Wednesday, July 14, 2010

Everything I Need to Know I Learned from a Children's Books

Author: Various - edicted by Anita Silvey
Publication Date: 2009  
Genre/Format: Nonfiction/Collection of Essays  
Summary: A collection of essays from over 100 leaders from the arts, sciences, politics, business, and other fields.  They each talk about the impact a children's book has had on their lives.  It includes a picture and excerpt from each book highlighted.
What I Think: I was really excited to get this book, and just a teeny tad disappointed.  There are a good deal of people I recognize in this book, but at the same time, a lot of people who I don't even know at all.  I'm glad books were influential to them, but I didn't know who they were so it was hard for me to get excited about reading about their experience with books.  There were a lot of authors I recognized and it was fun to read about a children's book that touched their lives.  There were quite a few books I didn't expect people to connect with, lots of classics.  I think I would use this with older students more than younger students.  Overall, it was interesting to see what people said.  
I took away 4 overall trends that I kept noticing as I read - 
1. Many essays discussed a memory of a person reading to them or with them.
2. Many essays talked about being immersed in books, that they grew up with books all around them.
3. Each essay identified one book that was a "home run" book to them, a book that just stands out as one that really got them into reading.
4. Many essays pointed out that their either loved the book because they could connect with it or that it was so different from their life it helped them experience something completely novel.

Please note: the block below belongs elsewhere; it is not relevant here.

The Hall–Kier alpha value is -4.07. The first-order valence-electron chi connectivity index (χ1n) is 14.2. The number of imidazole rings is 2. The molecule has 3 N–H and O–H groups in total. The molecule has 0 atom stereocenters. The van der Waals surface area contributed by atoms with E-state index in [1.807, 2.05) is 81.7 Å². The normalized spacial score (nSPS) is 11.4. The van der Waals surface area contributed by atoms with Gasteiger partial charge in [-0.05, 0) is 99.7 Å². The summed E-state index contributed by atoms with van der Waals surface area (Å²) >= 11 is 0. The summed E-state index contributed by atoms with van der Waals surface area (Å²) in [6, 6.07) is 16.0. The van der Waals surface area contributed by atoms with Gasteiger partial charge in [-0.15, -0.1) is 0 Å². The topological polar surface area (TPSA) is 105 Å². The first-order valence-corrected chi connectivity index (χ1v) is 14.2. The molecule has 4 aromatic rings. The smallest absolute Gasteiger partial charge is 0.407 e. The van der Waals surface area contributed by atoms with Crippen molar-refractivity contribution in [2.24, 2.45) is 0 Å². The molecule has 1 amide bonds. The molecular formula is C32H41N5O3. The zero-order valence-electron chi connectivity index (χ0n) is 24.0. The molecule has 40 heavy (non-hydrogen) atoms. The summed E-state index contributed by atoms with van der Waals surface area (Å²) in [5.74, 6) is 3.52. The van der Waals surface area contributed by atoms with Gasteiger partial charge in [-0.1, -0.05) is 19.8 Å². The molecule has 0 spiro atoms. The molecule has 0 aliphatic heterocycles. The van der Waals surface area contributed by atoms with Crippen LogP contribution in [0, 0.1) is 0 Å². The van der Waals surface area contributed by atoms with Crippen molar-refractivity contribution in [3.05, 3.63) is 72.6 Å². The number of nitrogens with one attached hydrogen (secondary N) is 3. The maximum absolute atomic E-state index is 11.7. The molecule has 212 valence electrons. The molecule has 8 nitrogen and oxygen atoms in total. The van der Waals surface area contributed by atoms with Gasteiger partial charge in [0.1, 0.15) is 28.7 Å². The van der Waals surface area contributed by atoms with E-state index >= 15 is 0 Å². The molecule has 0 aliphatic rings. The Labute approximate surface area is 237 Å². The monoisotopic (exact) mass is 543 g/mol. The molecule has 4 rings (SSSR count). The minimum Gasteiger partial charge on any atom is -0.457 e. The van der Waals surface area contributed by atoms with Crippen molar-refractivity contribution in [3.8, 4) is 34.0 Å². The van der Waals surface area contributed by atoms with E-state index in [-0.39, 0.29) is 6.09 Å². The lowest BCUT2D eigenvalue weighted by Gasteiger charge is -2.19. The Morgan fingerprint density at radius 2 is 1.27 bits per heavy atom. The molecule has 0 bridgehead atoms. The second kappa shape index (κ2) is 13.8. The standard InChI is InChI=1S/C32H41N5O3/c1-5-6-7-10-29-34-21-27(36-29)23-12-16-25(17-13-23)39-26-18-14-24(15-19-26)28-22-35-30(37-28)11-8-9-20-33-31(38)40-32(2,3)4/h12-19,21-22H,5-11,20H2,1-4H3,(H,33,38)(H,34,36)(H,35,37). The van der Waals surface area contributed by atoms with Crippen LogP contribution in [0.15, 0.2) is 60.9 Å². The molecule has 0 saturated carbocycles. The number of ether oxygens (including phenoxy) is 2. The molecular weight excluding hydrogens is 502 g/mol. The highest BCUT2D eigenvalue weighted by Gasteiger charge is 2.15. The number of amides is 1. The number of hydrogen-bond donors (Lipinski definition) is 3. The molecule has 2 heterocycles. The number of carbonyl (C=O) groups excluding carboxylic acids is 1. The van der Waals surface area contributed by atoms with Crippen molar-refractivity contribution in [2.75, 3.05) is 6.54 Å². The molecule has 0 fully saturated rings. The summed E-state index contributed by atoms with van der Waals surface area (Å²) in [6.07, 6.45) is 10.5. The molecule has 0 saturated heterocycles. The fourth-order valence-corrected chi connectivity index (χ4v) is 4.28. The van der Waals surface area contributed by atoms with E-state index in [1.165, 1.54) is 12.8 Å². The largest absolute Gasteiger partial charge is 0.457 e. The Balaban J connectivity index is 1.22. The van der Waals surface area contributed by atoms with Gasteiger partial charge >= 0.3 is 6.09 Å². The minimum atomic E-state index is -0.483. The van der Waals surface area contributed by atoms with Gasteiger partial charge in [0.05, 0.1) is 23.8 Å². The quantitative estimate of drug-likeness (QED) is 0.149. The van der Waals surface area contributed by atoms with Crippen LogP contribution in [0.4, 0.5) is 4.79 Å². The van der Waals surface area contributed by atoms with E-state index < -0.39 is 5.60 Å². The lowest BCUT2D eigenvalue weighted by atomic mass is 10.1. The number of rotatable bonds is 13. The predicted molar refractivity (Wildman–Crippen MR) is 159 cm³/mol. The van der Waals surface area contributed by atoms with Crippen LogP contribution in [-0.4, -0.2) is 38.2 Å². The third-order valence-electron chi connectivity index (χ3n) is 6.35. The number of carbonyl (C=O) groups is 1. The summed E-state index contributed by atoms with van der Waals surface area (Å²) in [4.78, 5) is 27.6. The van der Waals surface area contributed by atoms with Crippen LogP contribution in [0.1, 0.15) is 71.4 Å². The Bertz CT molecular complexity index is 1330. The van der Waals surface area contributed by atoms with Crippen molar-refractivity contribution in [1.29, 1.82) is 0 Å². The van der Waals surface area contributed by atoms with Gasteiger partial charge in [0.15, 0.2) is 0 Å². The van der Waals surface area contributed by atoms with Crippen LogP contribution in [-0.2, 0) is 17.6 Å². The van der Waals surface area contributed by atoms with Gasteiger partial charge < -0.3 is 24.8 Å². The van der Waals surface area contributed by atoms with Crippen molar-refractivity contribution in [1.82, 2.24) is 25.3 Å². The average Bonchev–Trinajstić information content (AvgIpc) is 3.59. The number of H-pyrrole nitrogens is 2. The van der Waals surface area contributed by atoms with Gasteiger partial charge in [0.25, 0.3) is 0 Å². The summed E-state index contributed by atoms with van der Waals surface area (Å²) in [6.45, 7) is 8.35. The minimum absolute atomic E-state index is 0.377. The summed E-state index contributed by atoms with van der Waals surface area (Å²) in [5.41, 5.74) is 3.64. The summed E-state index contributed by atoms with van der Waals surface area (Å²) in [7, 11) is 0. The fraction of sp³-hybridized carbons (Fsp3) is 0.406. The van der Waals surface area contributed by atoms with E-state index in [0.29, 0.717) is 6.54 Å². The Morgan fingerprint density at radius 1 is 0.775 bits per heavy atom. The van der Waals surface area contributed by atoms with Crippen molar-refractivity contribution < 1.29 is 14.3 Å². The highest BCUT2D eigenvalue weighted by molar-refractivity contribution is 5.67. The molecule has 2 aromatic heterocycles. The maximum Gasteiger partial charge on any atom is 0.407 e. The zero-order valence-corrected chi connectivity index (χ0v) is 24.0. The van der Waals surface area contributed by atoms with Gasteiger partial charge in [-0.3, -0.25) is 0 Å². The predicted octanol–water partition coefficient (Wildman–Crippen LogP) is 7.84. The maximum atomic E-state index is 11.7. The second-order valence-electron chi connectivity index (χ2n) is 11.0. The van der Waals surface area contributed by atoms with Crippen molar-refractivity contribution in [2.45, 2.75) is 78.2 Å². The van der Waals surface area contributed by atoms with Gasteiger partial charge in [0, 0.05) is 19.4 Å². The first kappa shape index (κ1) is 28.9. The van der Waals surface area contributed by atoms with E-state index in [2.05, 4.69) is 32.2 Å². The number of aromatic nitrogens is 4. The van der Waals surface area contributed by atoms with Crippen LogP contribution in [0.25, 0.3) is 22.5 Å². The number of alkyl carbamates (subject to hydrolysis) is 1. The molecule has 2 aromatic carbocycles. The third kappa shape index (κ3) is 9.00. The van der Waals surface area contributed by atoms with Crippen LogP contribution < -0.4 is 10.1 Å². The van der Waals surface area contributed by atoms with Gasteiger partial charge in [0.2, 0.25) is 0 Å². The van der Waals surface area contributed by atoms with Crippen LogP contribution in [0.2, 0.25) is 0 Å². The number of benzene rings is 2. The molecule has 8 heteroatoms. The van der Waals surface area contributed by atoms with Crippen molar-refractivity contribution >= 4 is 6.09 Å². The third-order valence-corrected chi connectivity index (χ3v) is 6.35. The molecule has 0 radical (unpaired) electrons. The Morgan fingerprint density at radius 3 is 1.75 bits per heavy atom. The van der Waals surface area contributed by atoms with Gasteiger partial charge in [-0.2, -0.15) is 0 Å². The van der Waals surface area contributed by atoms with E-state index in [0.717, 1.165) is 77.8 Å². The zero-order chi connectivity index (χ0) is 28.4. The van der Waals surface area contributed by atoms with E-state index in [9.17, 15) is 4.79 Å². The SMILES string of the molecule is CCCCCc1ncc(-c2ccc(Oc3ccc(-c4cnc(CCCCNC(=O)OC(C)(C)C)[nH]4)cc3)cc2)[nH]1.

Read Together: 6 - 8  
Read Alone: 7 - 8  
Read With: Choose one of the famous figures from the book and do a more intense study of him or her and use this as part of learning about him or her; Choose other memoirs and match them up with a few from this book to discuss memoirs.
Snatch of Text: Lucy Mangan, British Journalist, wrote, "Children should be encouraged to read anything and everything because you never know what they will get out of a book." p. 203
     Jim Trelease, author of The Read-Aloud Handbook: Sixth Edition (which I loooooove), wrote, "Until The Call of the Wild, I'd always been aware I was reading a book; that is, I'd yet to be "lost" in one.  Jack London gave me my first dose of "virtual reality" decades before the phrase was coined...I discovered that the experience wasn't peculiar at all, that nearly all lifetime readers experience it with a singular book at some point.  Fadiman explained that such a book is like one's first big kiss or first home run - they're unforgettable, and we spend the rest of our lives trying to duplicate or surpass them."  p. 57
Reading Strategies to Practice: Making Connections, Just-Right Books
Writing Strategies to Practice: Personal Narrative, Memoir
Writing Prompts: Write about your favorite book of all time.  Write about a memory of reading a book from your childhood.  Write about your "home run" book.      
Topics Covered: Reading, Just-Right Books, Genres  
Translated to Spanish: No

1 comment:

  1. I am enjoying reading your blog. It has been very helpful! So glad I found you through BBAW. I nominated your blog for the Versatile Blogger Award (see the link below).


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